Figure 3
Inhibition of BMP4/TAK1/p38 pathway components reverses the invasive morphological change of HME CCN6 knockdown cells

CCN6 KD enhanced BMP4-mediated phosphorylation of p38 (Figure 3C). Consistent with a crucial role for BMP4 in the invasive activity of CCN6 KD, BMP4 inhibition using a function blocking antibody was sufficient to block p38 phosphorylation in CCN6 KD cells (Figure 3D left panel). Likewise, treatment with TAK1 siRNAs or TAK1 kinase inhibitor TI-2 blunted p38 phosphorylation due to CCN6 KD (Figure 3D right panel, and 3E). Together, these data demonstrate that specific activation of the BMP4/TAK1/p38 signaling cascade is required for the invasiveness triggered by CCN6 KD. Furthermore, the observed P-p38 upregulation due to CCN6 KD requires BMP4 and TAK1 kinase activation.

CCN6 overexpression decreases invasion and binds to BMP4 in breast cancer cells

Consistent with the results of 3D cultures, CCN6 overexpression decreased invasion in MDA-MB-231 cells. This effect was rescued by rhBMP4. In contrast, addition of a BMP4 blocking antibody significantly inhibited BMP4-induced invasion (Figure 4A). CCN6 overexpression decreased BMP4, P-TAK1 and P-p38 proteins. BMP4 treatment rescued P-TAK1 and P-p38 levels, while the BMP4 antagonist had the opposite effect (Figure 2B and and4A4A).

Figure 4
CCN6 protein decreases invasion and physically interacts with BMP4 in MDA-MB-231 cells

CCN6 shares the highly conserved protein motifs of the CCN family (3). It contains four structural modules: insulin growth factor binding protein (IGFBP), von Willebrand factor C (VWC), thrombospondin type I (TSP), and cysteine knot (CT), as well as an amino terminal signal peptide. The VWC and TSP motifs have been reported to facilitate binding of CCN proteins to BMP and TGF-β (30, 36, 37). These reported data together with the results shown in Figure 4A led us to hypothesize that CCN6 may bind to BMP4 to antagonize BMP4-mediated TAK1/p38 activation leading to decreased invasion. To investigate if CCN6 and BMP4 can interact directly we used independent and complementary methods: co-immunoprecipitation and surface plasmon resonance (SPR)-based binding assay. Figure 4B shows that in vitro purified full-length rhCCN6 protein co-immunoprecipitated with purified rhBMP4 (Bio-BMP4). SPR-based binding assay confirmed the binding of immobilized rhCCN6 protein to different concentrations of Bio-BMP4 with a dissociation constant (Kd) of 200 nM (Figure 4C).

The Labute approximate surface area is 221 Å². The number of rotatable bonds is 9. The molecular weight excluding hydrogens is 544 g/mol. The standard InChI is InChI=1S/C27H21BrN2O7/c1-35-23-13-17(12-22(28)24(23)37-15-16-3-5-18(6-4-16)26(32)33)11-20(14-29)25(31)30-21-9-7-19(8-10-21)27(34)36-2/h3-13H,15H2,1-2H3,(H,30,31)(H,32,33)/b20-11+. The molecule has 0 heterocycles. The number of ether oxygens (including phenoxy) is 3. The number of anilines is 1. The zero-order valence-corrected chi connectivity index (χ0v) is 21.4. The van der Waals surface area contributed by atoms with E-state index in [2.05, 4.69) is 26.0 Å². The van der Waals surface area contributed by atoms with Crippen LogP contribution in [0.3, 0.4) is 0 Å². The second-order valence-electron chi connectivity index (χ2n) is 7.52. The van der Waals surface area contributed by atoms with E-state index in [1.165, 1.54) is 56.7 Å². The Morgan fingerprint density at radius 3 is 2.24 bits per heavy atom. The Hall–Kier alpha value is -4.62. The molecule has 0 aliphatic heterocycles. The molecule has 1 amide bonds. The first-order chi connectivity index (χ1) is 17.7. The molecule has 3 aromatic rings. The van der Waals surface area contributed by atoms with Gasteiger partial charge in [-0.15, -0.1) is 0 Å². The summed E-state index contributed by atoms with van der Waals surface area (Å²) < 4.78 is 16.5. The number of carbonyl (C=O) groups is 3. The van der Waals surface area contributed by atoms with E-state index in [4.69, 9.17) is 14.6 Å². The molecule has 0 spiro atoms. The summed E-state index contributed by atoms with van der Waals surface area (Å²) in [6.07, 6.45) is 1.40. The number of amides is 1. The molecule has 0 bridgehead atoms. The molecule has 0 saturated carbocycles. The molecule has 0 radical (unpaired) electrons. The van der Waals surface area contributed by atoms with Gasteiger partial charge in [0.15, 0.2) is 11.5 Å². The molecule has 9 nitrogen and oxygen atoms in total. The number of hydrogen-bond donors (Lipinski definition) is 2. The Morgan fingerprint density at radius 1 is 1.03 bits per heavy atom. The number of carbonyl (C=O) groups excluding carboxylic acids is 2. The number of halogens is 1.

To demonstrate the interaction between CCN6 and BMP4 in breast cancer cells, and to elucidate which CCN6 motif is important for BMP4 binding, MDA-MB-231 cells were transduced with Flag-tagged full-length CCN6, Flag-tagged CCN6 truncated mutants, or the empty vector control. Immunoprecipitation was carried out with Bio-BMP4 specifically bound to Streptavidin beads. Immunoblot with anti-Streptavidin and anti-Flag antibodies confirmed that only ectopic full-length CCN6 and its mutant 3 (mu3) bind to Bio-BMP4 in MDA-MB-231 cells, while no binding was observed for mutants 1 and 2 (mu1 and mu2) (Figure 4D). These data show that the TSP motif of CCN6 is necessary for binding to BMP4 in MDA-MB-231 cells. The relevance of these studies to human breast cancer is further supported by simultaneous double immunostaining showing that CCN6 and BMP4 proteins co-localize in human breast cancer tissues (Supplementary Figure S4). Next, we investigated if the ability of CCN6 to co-precipitate BMP4 is associated with inhibition of invasion. Full-length CCN6 and its mutant 3 (mu3) decreased invasion in MDA-MB-231 cells, while no effect was observed for mu1 and mu2, which were unable to bind to BMP4 (Figure 4E).